Rotate who sends the newsletter
Quick tip: if your team sends an internal newsletter or status email, consider rotating which team member is responsible for driving content and sharing out the update.
Gives team members more visibility
Career progression (promotions, raises, interesting projects) often depends heavily on the visibility of your impact to stakeholders and potential collaborators. This can be more difficult at larger companies and leads to “interesting” visibility-hacking behavior.
When you change up the directly responsible individual (DRI) for a recurring status update, you give each team member a natural way to show up and raise their visibility. Presumably each person that contributes to the newsletter is also materially contributing to the work that the newsletter reports on. Rather than gatekeeping on one person, everyone on the team can get the chance to share that impact with the broader organization.
Cultivates a shared sense of ownership
Rotating newsletter DRIs increases a shared sense of ownership in 1) the work itself and 2) how the team’s impact is messaged to stakeholders. If Jamie sends the update every sprint, it’s easy to feel like everyone else is executing on Jamie’s vision (or, again, their visibility!). There are other things that should happen to empower cross-functional team members, but being able to help lead on messaging builds the sense that the team is working towards a shared, common goal.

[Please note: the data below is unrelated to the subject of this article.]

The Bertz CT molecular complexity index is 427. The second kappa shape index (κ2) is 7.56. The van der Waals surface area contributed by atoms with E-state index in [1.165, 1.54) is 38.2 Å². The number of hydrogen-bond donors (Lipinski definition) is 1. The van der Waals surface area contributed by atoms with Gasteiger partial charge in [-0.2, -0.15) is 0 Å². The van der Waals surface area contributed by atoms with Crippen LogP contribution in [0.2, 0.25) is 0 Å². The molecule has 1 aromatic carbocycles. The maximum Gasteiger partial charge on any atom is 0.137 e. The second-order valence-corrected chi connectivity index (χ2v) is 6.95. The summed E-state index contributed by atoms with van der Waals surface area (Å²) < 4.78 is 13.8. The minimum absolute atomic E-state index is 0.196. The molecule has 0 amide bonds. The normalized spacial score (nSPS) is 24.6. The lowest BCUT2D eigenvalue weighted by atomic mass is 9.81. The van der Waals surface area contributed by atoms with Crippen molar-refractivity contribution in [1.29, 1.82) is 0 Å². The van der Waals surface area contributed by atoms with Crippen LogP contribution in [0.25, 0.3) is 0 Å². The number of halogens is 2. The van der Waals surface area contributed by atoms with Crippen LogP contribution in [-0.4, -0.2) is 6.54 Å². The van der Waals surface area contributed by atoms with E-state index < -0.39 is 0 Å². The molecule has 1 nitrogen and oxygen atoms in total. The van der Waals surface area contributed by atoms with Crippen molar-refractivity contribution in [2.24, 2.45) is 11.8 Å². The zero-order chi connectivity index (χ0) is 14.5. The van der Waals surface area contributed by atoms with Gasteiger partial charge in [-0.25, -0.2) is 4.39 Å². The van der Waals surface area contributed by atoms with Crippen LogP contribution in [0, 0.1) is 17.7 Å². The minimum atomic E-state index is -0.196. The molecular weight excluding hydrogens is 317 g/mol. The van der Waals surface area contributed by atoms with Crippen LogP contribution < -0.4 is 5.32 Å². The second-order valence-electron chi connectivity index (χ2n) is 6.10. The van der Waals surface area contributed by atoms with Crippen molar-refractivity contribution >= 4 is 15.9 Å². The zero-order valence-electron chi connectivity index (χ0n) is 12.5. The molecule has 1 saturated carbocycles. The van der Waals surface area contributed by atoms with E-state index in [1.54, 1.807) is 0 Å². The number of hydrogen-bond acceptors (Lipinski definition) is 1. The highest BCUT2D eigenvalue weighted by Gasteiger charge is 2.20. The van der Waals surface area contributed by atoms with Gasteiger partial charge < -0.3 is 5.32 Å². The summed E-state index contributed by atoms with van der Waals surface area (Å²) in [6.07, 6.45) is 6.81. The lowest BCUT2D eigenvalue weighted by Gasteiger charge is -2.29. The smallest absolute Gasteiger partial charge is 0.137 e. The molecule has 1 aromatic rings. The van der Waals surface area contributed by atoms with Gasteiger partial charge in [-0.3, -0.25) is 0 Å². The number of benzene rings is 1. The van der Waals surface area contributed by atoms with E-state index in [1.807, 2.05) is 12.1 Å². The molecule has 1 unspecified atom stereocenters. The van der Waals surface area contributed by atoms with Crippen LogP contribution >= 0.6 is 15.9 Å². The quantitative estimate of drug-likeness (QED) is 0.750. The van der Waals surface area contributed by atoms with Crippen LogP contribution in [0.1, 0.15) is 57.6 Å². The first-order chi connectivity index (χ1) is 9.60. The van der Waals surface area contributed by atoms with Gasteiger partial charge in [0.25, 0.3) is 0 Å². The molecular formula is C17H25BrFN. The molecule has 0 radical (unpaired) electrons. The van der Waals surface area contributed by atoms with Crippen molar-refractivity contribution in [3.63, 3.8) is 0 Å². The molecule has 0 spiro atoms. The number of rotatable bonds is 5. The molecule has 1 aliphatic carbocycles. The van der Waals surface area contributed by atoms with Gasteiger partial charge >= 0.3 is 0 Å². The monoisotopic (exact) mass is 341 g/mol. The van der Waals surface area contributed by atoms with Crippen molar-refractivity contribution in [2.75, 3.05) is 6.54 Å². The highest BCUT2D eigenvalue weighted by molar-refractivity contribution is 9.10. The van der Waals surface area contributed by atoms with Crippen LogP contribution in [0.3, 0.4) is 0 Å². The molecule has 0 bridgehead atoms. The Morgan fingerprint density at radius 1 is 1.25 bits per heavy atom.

Makes the newsletter easier to compile
When the responsibility for a status update always falls on one person’s shoulders, no one else gets to feel the pain of corralling contributions from the rest of the team. People often procrastinate on filling out newsletter content, because it’s unaccounted-for work. When there’s just one DRI, that owner has to beg team members for content with every iteration.
I’ve noticed that when the DRI rotates, the team is much more responsive to calls for content. That is likely due in part to a shared sense of messaging ownership. It may also be attributable to an increased empathy for the DRI: you as contributor have gone through the cat-herding yourself, or it’s your turn to do so next month.
It’s tempting to think that having one person “just take care of it” leads to efficiency and quality, but in my experience the opposite is true.
Give it a try
Rotating the newsletter DRI may not work for every organization and audience. That said, it’s worth considering this practice—and whether your current approach to status-sharing best serves the organization in the first place!